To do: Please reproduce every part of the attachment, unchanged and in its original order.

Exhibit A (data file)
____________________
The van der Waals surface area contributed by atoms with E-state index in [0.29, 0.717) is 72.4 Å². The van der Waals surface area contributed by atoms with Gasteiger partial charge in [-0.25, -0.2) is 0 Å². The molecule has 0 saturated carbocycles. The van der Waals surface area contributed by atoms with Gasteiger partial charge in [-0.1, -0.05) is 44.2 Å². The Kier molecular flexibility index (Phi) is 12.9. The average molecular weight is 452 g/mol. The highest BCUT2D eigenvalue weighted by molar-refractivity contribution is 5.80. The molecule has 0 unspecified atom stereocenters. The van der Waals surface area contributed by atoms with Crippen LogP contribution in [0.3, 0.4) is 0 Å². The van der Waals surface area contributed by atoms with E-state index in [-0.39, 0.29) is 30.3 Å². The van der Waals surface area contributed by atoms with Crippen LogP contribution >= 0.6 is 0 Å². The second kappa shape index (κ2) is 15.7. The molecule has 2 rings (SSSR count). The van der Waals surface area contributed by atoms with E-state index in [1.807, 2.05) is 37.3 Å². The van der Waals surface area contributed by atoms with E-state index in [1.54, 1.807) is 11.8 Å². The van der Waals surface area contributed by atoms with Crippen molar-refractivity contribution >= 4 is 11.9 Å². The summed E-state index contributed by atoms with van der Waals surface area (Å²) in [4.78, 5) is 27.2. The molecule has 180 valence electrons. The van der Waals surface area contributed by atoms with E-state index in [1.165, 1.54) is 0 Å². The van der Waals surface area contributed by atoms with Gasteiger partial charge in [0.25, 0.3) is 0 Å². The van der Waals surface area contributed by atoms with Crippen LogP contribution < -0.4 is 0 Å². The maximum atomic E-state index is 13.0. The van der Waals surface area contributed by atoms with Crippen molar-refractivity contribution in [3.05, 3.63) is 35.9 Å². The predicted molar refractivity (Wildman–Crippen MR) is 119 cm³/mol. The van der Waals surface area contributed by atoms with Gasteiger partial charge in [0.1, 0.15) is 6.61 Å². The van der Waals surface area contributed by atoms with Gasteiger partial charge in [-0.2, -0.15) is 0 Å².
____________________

The van der Waals surface area contributed by atoms with E-state index in [0.29, 0.717) is 72.4 Å². The van der Waals surface area contributed by atoms with Gasteiger partial charge in [-0.25, -0.2) is 0 Å². The molecule has 0 saturated carbocycles. The van der Waals surface area contributed by atoms with Gasteiger partial charge in [-0.1, -0.05) is 44.2 Å². The Kier molecular flexibility index (Phi) is 12.9. The average molecular weight is 452 g/mol. The highest BCUT2D eigenvalue weighted by molar-refractivity contribution is 5.80. The molecule has 0 unspecified atom stereocenters. The van der Waals surface area contributed by atoms with Crippen LogP contribution in [0.3, 0.4) is 0 Å². The van der Waals surface area contributed by atoms with E-state index in [-0.39, 0.29) is 30.3 Å². The van der Waals surface area contributed by atoms with Crippen LogP contribution >= 0.6 is 0 Å². The second kappa shape index (κ2) is 15.7. The molecule has 2 rings (SSSR count). The van der Waals surface area contributed by atoms with E-state index in [1.807, 2.05) is 37.3 Å². The van der Waals surface area contributed by atoms with E-state index in [1.54, 1.807) is 11.8 Å². The van der Waals surface area contributed by atoms with Crippen molar-refractivity contribution >= 4 is 11.9 Å². The summed E-state index contributed by atoms with van der Waals surface area (Å²) in [4.78, 5) is 27.2. The molecule has 180 valence electrons. The van der Waals surface area contributed by atoms with E-state index in [1.165, 1.54) is 0 Å². The van der Waals surface area contributed by atoms with Gasteiger partial charge in [0.25, 0.3) is 0 Å². The van der Waals surface area contributed by atoms with Crippen LogP contribution < -0.4 is 0 Å². The maximum atomic E-state index is 13.0. The van der Waals surface area contributed by atoms with Crippen molar-refractivity contribution in [3.05, 3.63) is 35.9 Å². The predicted molar refractivity (Wildman–Crippen MR) is 119 cm³/mol. The van der Waals surface area contributed by atoms with Gasteiger partial charge in [0.1, 0.15) is 6.61 Å². The van der Waals surface area contributed by atoms with Gasteiger partial charge in [-0.2, -0.15) is 0 Å².